Projekt Izgubljene kočevarske vasi

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  • Project: The Lost Villages of the Gotschee Germans

    The Lost villages of the Gotschee Germans is an interactive multimedia project by Center for mladinsko kulturo Kočevje (Centre for The Culture of Youth in Kočevje). Answerable for a cultural heritage we researched, responsible for a local history we documented what otherwise would be probably gone with the wind. You are looking at the part of project, which handles 12 villages of the Gotschee Germans. It marks them with signs and puts them on a map. The villages are furthermore presented by movies at www.KocevarskeVasi.si.From the middle of the 14th century until 1942, a German- speaking area of approximately 800 sq km in size was part of the Kočevsko region. During the Nazi occupation, Germans living in various European countries were massively migrated back to the German Reich by the Nazi government. After the Italians had occupied the Kočevsko region in 1941, a small German-speaking community of about 12,000 people had to migrate as well. The Gottscheer Germans were appointed the area along the Sava and the Sotla rivers in the Lower Štajersko region, from which the most Slovenians had been exiled. After WW2, the destiny of the Gottscheer Germans was similar to that of  other German-speaking communities in Slovenia. Those who did not leave with the German army at the end of the war and those few who remained in the Kočevsko region were exiled to Austria by the new Yugoslav government. Later, they dispersed and settled in various parts of Austria and Germany; many moved to the Unites States of America.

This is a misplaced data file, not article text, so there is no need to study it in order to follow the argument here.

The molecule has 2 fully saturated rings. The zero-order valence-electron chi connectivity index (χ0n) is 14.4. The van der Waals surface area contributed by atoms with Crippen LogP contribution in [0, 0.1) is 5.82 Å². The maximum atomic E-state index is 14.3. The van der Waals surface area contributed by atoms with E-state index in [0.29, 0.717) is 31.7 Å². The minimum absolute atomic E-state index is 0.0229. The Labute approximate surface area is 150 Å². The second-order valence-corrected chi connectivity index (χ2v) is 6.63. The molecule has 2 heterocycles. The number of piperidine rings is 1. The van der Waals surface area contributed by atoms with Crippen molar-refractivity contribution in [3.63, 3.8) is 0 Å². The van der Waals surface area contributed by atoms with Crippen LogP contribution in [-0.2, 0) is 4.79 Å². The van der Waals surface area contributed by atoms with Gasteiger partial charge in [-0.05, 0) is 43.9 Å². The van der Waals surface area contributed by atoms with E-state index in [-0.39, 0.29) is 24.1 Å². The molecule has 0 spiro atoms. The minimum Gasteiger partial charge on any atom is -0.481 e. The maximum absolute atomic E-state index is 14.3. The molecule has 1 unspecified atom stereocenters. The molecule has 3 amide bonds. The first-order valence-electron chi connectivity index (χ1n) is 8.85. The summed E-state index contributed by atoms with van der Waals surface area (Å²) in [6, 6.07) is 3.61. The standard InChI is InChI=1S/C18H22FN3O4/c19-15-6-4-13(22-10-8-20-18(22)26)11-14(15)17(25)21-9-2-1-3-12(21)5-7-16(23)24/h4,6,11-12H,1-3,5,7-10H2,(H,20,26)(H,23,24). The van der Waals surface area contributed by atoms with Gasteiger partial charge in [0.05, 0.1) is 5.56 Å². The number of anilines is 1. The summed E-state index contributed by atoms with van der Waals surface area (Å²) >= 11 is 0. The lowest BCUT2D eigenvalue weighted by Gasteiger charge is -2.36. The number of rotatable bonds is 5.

The exile of the Gottscheer Germans, post-war devastation and decay, and well-planned destruction of mostly sacral buildings in the 1950s had a fatal long-term effect on the area. More than one half of 176 villages in the Kočevsko region were destroyed: the area is now covered with woods. Only 28 out of 123 churches have been preserved, and out of approximately 400 chapels and religious signs about 40 can still be found. Many cemeteries were either levelled with the ground or the German tombstones were removed. Apart from the changes in the national structure, the economic and proprietorial situation of the area was profoundly changed. The Karstic soil and the densely wooded area of the Kočevski Rog with its deep abysses witnessed mass killings of several thousands of Slovenian soldiers opposing the National Front, who were returned to Slovenia after they had tried to emigrate. The extensive region was later closed to the public and a number of penal and work camps were set up. Very few remnants are left to this day to witness the 600-year- long presence of the German national community amidst the Slovenian territory. The plaques present the images of the once vibrant villages, countryside and its people, who shaped the Kočevsko region over the centuries. Author: dr. Mitja Ferenc